After my first week of YNAB...

I absolutely love this!  Had a hard time with "only budget the money you have".  I was thinking "what the heck!  I am getting paid in just one day and I know exactly how much it will be....  Please, can't I put it in now?  Oh, all right." I am always forecasting with my imaginary money.  I now have a better grip on my true expenses after completing my budget and expect as time goes on I will be more accurate with my spending predictions for those categories.  I also love the fact that I am spending money that I have, not money that I will get in a week - it is so much less stressful.  I am looking forward to being able to fund all my categories three months out.  

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  • Congrats! However, many here would advise against funding categories three months out. Instead, we fund next month with this month's funds and keep a category with x months of salary/expenses. The problem with funding x months out is that when you follow Rule 3 and roll with the punches, you then have to modify that category in all future budgeted months.

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      • Jeanne
      • Spiff
      • 5 mths ago
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      Superbone That makes sense.  Thank you!

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  • Thanks for that tip.  

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  • Jeanne said:
    I am always forecasting with my imaginary money. 

     We used to have what I would call "magic money". This is when my husband would justify spending on something based on future income/reimbrusement/bonus. The problem was he would justify spending something else later using the same money. Magic money.  We did the Dave Ramsey thing previously and so we would budget a month at a time. We are both on salary so it remains consistent. But then we realized we were living on a credit card float. So now we budget each paycheque as it comes in. We are not quite a month ahead (one pay ahead) so if pay is on the 5th but mortgage comes out on the first, we are ok.  Didn't used to be like that. Used to be "don't buy a coffee today or the mortgage payment will bounce". I like the present situation better. It does seem like overkill since our pay and our expenses don't change a lot but it keeps it real. Budgeting the part before the first paycheque of the month is usually pretty simple since we have to cover the mortgage plus a couple of other non-negotiables like food. The first pay is then used to complete the month as much as possible. Second pay reimburses the Month ahead category and is dispersed as the priorities of the month dictate. Keeps it real.

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      • Jeanne
      • Spiff
      • 5 mths ago
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      MXMOM I did the same thing with credit cards.  I paid them off every week but every week they took a chunk of my paycheck - plus I never knew where my money was going.  I had an account where I put in enough money to cover my predictable expenses and also for some annual expenses but it was kind of loosy goosy, and I would definitely spend based on my account balance.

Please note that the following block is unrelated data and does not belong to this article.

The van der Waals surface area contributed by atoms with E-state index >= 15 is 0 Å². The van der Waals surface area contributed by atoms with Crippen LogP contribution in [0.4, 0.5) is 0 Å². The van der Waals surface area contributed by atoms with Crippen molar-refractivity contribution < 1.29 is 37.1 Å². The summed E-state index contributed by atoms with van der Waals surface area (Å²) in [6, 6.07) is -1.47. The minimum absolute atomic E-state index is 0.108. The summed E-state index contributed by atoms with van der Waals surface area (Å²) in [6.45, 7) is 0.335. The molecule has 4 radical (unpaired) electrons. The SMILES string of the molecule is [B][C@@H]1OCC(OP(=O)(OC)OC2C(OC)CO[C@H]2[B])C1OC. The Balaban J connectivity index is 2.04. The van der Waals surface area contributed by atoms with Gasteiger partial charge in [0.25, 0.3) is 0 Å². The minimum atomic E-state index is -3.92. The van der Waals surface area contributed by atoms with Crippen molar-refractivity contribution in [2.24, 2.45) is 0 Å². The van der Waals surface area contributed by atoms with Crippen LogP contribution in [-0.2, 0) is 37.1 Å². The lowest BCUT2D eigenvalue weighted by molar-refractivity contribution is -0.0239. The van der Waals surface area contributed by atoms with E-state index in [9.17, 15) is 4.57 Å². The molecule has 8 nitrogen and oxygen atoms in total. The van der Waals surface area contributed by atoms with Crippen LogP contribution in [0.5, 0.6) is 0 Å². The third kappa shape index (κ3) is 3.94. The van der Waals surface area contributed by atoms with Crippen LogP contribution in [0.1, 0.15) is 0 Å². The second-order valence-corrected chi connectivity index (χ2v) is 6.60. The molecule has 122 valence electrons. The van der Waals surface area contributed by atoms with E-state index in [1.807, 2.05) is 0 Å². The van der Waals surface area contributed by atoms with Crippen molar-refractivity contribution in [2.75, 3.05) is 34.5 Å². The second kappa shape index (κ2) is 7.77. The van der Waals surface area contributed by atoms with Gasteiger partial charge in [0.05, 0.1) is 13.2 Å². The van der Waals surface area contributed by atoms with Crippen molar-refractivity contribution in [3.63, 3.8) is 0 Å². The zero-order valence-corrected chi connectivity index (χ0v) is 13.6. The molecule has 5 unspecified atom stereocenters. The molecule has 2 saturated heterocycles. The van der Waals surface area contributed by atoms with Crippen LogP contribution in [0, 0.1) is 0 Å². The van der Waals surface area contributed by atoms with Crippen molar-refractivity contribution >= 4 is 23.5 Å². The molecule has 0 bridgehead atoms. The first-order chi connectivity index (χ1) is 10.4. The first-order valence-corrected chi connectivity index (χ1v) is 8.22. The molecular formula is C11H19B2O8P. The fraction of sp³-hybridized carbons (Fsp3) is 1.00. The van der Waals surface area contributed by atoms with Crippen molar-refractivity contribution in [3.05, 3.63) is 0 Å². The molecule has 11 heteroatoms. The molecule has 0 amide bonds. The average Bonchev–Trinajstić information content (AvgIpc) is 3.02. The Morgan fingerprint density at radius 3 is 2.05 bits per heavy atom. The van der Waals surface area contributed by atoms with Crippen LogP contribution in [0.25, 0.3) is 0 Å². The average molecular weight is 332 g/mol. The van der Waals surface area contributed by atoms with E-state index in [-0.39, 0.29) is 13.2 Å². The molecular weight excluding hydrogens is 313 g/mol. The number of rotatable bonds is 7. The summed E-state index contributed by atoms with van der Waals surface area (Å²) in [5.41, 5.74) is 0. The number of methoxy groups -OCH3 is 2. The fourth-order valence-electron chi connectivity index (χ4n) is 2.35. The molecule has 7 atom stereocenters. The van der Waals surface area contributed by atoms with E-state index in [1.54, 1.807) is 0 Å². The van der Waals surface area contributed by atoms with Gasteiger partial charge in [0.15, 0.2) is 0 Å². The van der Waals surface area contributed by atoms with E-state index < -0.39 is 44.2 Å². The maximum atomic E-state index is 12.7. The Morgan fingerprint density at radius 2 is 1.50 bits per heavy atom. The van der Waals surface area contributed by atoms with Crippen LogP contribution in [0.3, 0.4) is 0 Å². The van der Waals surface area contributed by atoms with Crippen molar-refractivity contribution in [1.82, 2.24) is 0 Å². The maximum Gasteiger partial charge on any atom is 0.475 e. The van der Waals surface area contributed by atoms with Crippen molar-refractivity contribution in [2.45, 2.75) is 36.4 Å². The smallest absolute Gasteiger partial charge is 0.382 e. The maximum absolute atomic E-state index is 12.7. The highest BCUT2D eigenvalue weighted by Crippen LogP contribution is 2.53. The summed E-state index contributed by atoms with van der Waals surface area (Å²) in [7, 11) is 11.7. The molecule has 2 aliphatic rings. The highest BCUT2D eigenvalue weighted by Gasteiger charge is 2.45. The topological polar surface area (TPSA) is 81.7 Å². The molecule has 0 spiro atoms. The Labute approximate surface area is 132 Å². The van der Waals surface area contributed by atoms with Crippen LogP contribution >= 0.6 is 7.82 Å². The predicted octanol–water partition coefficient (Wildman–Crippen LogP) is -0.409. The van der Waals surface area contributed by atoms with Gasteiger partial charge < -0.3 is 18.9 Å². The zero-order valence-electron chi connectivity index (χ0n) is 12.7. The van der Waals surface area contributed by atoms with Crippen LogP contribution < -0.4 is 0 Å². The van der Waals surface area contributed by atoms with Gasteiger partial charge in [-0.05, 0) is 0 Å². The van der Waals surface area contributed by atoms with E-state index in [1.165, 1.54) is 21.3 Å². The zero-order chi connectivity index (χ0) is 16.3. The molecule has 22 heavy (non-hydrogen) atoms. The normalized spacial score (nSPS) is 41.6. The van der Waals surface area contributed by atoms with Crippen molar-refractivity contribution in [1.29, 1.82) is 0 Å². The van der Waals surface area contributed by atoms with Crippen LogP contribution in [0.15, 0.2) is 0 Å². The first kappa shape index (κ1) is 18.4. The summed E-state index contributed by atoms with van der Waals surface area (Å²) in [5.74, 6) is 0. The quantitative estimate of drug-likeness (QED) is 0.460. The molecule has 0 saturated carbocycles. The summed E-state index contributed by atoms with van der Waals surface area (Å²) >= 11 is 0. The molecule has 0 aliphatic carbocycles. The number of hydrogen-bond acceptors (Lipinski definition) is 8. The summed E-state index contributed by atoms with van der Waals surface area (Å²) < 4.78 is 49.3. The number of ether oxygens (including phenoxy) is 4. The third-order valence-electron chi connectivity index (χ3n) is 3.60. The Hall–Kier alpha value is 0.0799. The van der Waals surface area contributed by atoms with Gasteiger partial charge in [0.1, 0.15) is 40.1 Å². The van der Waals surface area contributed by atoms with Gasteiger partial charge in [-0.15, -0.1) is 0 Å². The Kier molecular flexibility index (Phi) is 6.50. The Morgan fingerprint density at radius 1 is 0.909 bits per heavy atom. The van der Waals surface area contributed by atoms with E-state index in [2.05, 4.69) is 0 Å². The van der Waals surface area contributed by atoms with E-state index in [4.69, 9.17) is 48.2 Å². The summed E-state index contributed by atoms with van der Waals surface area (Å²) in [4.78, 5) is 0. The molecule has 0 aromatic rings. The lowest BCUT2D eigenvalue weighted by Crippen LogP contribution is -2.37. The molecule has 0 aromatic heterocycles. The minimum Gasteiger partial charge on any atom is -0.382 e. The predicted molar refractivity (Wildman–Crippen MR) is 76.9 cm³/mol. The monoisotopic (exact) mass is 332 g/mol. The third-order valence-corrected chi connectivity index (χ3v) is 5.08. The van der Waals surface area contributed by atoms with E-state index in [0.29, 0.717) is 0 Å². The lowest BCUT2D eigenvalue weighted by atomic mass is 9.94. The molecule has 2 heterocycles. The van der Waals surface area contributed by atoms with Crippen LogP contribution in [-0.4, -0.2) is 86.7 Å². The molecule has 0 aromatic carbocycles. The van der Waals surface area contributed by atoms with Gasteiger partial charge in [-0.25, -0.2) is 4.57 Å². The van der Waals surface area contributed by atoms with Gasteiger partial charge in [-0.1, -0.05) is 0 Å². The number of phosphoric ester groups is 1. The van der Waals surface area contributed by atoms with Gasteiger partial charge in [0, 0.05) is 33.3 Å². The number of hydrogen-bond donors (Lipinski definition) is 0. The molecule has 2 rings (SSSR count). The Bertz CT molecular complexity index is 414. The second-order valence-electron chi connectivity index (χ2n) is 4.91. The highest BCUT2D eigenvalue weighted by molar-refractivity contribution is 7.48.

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  • Welcome!

    I've been using YNAB for just over a year now, and it has been quite a journey. It still is quite stressful as I'm focused on paying down a large debt - I want to get it cleared ASAP, but YNAB forces me to look at it objectively and not pay down more than I can actually afford.

    I totally get the payday thing - I get impatient and want to put the money in right away, but I now look forward to Payday more because I get to fund my categories in YNAB, rather than think: "Thank goodness Payday is here... I can eat again!"

    I also look forward to credit card payment day as I can see the difference it's making across all my debts, and enjoy that little feeling of satisfaction that I've paid off some more of my debt that's never coming back.

    I hope you stick with YNAB long-term, I've found it to be a bit of a rollercoaster of emotion - some months I look at the budget and feel down because there's nothing left for "me", but then I have to remember that the most important thing is that all my essential outgoings and my long-term plans are covered.

    A top tip I learned from this forum, is to create a "Stuff I forgot to Budget For..." category and fund it. Starting out, there will inevitably be things that jump out at you: that Subscription you forgot about, the pair of favourite shoes that fall apart, Auntie's birthday that completely slipped your mind. WAM from the "Stuff I forgot..." category and then create a new category for that forgotten expense.

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      • Jeanne
      • Spiff
      • 5 mths ago
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      Turquoise Major I just discovered the beauty of the Stuff I Forgot category.  

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    • I've been using YNAB for almost a year now, and I relied on Stuff I Forgot quite a bit at first. I haven't used it much in the last couple of months though. Hopefully once I cycle through the first year I'll have all the annual expenses I forgot about set up and funded.

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  • My money age is 8 days after using YNAB for just over one week.  Rolling with the punches is so handy and has got a lot to do with it, as well as prioritising immediate expenses until I get paid again later this month.

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